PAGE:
Have a mechanic check the thickness of your brake pads. If they are still thick, they may just need a good cleaning, and getting all that dirt and debris out should solve the problem. However, in most cases, squeaky brake pads are an indication that you need to replace them.
5. The Suspension Lacks Lubrication
A vehicle’s suspension absorbs road imperfections to make the ride as comfortable as possible. Many parts of a car’s suspension rely on lubrication to work smoothly. Suspension components like the tie rod end, ball joints, and linkages will squeak if they are poorly lubricated.
A poorly lubricated suspension will squeak more when driving over uneven pavement or rough roads.
To solve a squeaky suspension, simply take a grease gun and apply a generous amount of spray-on lubricant. Some parts may be hard to access if you don’t have a lifter, so you can opt to have this done at an auto shop.
Getting a lube done by a professional is inexpensive and can do wonders for your vehicle. However, newer cars have sealed suspension joints that are meant to be lubed for life. So, if a newer car’s suspension leaks, you may have to replace the damaged part.
6. The Bushings Are Worn Out
A car’s suspension system also consists of bushings. Bushings are essentially cushions that are made of rubber or polyurethane, and they allow the parts of the suspension to move while absorbing impacts and minimizing friction.
When the rubber in the bushings inevitably gets worn out due to constant stress and friction, they will begin to squeak and may even cause a clunking sound. Aside from making unwanted noise, bad bushings may also cause the front of your car to tremble and make the steering wheel feel less precise than before.
Bad bushings need to be replaced by a mechanic. Some shops may offer to repack them to save you money, but it is always better to get new ones. Don’t attempt to fix the problem yourself, since you could make it a whole lot worse and then end up at the mechanic anyway.
7. The Hinges of Your Doors or Seats Lack Lubrication
Aside from the suspension, the other moving parts of your vehicle like the door hinges and seats can also squeak when they need to be lubricated.
The seats have a number of areas where the squeaking can originate, such as the springs, railings, and hinges. Additionally, check if the screws holding down the seats are loose, because that can be a problem area too. Split-folding seats can also squeak if they are not locked firmly in place.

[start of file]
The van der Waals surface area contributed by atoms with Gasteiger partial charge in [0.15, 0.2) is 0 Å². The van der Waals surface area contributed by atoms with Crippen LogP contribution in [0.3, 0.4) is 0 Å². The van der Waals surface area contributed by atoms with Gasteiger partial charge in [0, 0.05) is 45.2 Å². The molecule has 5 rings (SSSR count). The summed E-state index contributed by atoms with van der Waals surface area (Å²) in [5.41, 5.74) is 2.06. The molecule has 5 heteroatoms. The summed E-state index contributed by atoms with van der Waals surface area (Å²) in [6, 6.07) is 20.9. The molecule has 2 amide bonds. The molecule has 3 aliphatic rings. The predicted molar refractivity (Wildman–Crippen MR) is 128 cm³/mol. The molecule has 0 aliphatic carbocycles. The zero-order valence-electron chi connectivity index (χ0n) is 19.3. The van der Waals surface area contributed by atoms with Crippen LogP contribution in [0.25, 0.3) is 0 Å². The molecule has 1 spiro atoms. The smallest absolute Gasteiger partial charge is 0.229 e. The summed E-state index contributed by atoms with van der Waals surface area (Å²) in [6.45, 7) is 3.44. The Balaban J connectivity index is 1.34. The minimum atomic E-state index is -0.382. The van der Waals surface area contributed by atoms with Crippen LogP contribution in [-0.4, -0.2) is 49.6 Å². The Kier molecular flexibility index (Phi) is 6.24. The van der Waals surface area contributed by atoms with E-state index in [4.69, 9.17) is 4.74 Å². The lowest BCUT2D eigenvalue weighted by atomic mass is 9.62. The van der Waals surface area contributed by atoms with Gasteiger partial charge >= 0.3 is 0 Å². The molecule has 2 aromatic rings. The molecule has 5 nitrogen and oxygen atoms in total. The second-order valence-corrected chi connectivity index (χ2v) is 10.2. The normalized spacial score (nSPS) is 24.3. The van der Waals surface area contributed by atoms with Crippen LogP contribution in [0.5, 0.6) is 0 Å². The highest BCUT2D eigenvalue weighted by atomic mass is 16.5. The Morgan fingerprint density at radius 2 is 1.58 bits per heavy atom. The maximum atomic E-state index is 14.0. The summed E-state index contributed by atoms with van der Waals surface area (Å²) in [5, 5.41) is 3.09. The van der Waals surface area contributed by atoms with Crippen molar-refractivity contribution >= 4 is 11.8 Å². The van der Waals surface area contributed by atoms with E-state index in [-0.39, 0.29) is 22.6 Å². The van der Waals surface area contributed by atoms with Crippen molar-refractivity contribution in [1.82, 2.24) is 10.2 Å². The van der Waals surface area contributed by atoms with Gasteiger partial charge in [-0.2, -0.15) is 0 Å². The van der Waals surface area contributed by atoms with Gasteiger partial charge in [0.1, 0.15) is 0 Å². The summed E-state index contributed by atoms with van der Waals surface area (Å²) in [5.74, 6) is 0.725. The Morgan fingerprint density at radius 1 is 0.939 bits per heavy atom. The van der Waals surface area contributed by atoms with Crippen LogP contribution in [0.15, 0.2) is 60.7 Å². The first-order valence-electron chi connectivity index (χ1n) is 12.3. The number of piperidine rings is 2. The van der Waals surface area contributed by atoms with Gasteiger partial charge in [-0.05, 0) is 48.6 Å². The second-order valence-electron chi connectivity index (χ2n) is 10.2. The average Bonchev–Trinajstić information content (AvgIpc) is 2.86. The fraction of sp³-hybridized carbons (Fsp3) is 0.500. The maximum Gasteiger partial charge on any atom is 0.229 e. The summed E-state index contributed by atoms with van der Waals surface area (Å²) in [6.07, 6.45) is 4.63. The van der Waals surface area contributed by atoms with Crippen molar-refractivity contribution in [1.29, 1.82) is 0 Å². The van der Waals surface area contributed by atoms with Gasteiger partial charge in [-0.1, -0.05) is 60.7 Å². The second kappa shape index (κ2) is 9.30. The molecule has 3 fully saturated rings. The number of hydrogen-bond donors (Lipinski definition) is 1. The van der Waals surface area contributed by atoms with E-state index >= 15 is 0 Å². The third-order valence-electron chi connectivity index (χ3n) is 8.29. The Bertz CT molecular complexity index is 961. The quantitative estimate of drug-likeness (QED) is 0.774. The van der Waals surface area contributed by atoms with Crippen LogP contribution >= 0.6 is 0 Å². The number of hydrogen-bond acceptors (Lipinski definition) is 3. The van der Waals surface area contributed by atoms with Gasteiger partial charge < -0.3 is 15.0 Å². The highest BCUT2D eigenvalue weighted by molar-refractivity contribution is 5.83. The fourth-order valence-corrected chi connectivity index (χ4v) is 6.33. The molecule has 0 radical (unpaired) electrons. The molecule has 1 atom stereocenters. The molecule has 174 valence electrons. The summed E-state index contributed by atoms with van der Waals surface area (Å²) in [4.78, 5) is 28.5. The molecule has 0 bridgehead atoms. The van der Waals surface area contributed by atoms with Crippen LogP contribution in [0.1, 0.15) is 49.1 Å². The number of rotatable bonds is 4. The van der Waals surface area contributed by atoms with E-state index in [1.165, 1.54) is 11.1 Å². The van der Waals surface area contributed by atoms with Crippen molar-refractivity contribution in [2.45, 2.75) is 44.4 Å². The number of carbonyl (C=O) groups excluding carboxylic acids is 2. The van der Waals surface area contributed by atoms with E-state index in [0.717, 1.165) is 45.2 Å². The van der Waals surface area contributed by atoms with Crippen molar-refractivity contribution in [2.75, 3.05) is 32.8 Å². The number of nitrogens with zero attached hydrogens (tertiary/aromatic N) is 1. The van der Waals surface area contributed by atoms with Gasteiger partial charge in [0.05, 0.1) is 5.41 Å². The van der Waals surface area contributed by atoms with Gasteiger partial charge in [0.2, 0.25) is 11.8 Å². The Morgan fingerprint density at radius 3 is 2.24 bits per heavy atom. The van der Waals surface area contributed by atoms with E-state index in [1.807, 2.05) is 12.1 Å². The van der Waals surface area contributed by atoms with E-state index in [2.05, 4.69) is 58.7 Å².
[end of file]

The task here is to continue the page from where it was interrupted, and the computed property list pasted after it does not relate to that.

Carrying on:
You can easily address the squeaks coming from door hinges and car seats by applying grease or penetrating oil. Make sure to spray an adequate amount on all the door hinges, including the hatch or trunk. For the seats, use the lubricant on the springs, screws, hinges, and rails on both sides of the front seats.
The WD-40 with Smart Straw (Amazon) allows you to choose between a spray or stream function, making it easier to reach tight areas. WD-40 is not harmful to your car’s paint, but it can strip off wax.
You may also like: Best Lubricants for Car Door Hinges.
8. The Alternator Is Faulty
A faulty alternator, or one on its last leg, can also make noises like whining, grinding, and squeaking. The squeak is usually at a high-pitched frequency and should increase as you rev the engine.
An alternator’s job is to power all the vehicle’s electrical components and keep your battery charged. A belt spins the pulley on an alternator while the engine runs, allowing it to generate electricity. Through constant spinning, the bearings in the alternator can get worn out or break off, causing noise and the alternator to malfunction.
If your alternator is squeaking or you suspect that it’s broken, have it checked at an auto-electrical shop. The service technician should be able to assess if they can still repair the alternator or if it has to be replaced.
9. Your Tires Are Underinflated or Need To Be Replaced
It is crucial to keep your tires correctly inflated. Underinflated tires will cause more rubber contact with the road as you drive along. The excessive rubbing will lead to more road-noise, which may sound like squeaking at lower speeds.
You may also hear squeaking sounds if your tires have uneven tread, surface defects, or if they are worn out.
Check the health of your tires. Inflate your tires according to the manufacturer’s recommendations. If your tires are worn out or have surface defects, you have no option but to buy new ones.
10. Power Steering Is Low on Fluid
Older cars with a hydraulic power steering system rely on fluids for power and lubrication. Squeaking can occur when the power steering fluid is running low, particularly when making turns. If you see an adequate amount of power steering fluid but still experience squeaking, the fluid could be contaminated.
If your car is low on power steering fluid, simply top it up with more fluid. However, power steering fluids have different viscosity and use other detergents and additives, so use your manufacturer’s required power steering fluid.
If your steering system makes noise even when there’s an adequate amount of power steering fluid, you will have to bring your car to a shop to have the power steering system checked.
Dealing with a squeaking car while driving is frustrating, and figuring out where the noise is coming from can be a daunting task. A vehicle has many moving parts, so it’s understandably difficult to know where to start looking.
As annoying as the squeak is, it is the best indication of what part of your vehicle may need attention. It might even be a blessing in disguise if it helps you address a problem before it escalates to something more serious. If in doubt, contact a mechanic and get the issue resolved as soon as possible.